Huge too, in a less obvious way, was the sophomore Cobb, who coming off injuries got his first extensive minutes (24) since Jan. 4. He missed the three shots he took, but was a disruptive force atop the 'Cats 1-3-1 zone and picked up five steals. "He gives us another guy out there who's long, who helps you defensively," Carmody would say of him. "He had a few shots there, they were all right there. He didn't pull the string on them or anything. I thought two of them were going down. They didn't, but he gave us a nice lift there."
They got a lift too from Crawford, who finished with 11, and an even bigger one from their defense, which not only forced the Gophers into 21 turnovers. It also limited them to just seven second-chance points even though they collected 17 offensive rebounds. "We just couldn't finish around the basket," Smith would later say of that second fact. "Seventeen offensive rebounds, you would think you would have a bunch of scoring from those, but we're not very physical and we just didn't make any shots. We had opportunities, but I thought they did a good job defending us at the basket. They really challenged us and we didn't go through them to the basket like we should have and draw the fouls. Then even when we drew fouls, we didn't shoot them well (his team ended six-of-13 from the line)."
"We had a tough time attacking the 1-3-1," he said of the first fact. "The turnovers did us in, but it was because of their defense. They gave us all kinds of problems. . . We didn't really share the ball well. We didn't really move the ball well. We had people dribbling, trying to create their own shots. But that's what that zone will do to you."
The Gophs, down 13 with 12 minutes remaining, switched into their own zone, got a stop, a three-pointer and were now within 10. Patiently, on the perimeter, the 'Cats worked the ball and finally it found its way to Shurna, who was up top and three steps outside the arc.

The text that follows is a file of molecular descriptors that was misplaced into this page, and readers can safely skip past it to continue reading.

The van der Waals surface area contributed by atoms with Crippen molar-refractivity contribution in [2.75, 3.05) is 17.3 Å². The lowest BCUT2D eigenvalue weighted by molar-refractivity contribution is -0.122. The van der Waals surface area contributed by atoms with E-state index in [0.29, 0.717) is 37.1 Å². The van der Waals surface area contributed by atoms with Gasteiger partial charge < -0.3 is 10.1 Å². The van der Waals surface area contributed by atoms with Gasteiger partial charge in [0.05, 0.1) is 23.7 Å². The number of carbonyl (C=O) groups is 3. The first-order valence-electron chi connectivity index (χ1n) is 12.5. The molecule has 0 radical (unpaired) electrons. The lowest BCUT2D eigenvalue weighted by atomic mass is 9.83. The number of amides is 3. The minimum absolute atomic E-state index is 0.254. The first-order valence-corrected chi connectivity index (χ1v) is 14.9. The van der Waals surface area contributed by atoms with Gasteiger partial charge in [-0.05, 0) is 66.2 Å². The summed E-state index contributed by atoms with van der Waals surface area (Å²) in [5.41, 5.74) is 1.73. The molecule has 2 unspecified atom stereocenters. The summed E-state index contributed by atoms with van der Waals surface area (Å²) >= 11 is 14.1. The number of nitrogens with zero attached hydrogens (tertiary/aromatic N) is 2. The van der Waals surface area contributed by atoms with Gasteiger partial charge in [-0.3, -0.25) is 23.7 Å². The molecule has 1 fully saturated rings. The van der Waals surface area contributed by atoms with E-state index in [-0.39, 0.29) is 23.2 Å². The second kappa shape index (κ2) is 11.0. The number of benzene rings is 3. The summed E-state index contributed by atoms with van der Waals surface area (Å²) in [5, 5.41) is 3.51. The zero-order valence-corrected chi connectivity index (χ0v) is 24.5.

That morning he had received a call from McKinney, the holder of the record he here pursued. "It was a really good surprise," he would later relate. "He didn't have to do that, so I think it shows what kind of person he is to go out of his way to call me. It wasn't a long conversation. But he was really nice to me. He said just go out there and have fun. He said go out there and win."
Now, before any Gopher could close on him, Shurna rose and offered a three and it found only net and the record was his with 10:48 remaining. "I thought I was open, so I shot it and it went through. Just trying to help the team win," he would laconically say of this historic moment, but the reaction that greeted it was hardly as restrained. The fans rose, all of them, some waving his number, others waving blowups of his face, and here a warm wave of adulation washed over him, bathed him, warmed him, and then came the chant, "Shur-Na! Shur-Na! Shur-Na!"
"Obviously the crowd went nuts, which they should have," Sobolewski would later say, thinking back to this moment. "So, definitely, that got us all pretty excited, and we pushed through to the end."
The game now just played out to the end, Minnesota never again getting any closer than eight, and later all the chatter centered on John Shurna's record. But his work this night, as it often does, included much more than just his scoring, and it showed just why he is always described as the quintessential teammate. For here, when it would have been easy for him to think only of points, he also had a team-high five rebounds and a team-high five assists and a team-high three blocks and a team-high (along with Cobb) four steals.
"Obviously, it's an honor," he himself would later say of the record he now holds and then, most tellingly, he added this.
He added: "But I think it was more important tonight that we defended home court against a good Minnesota team."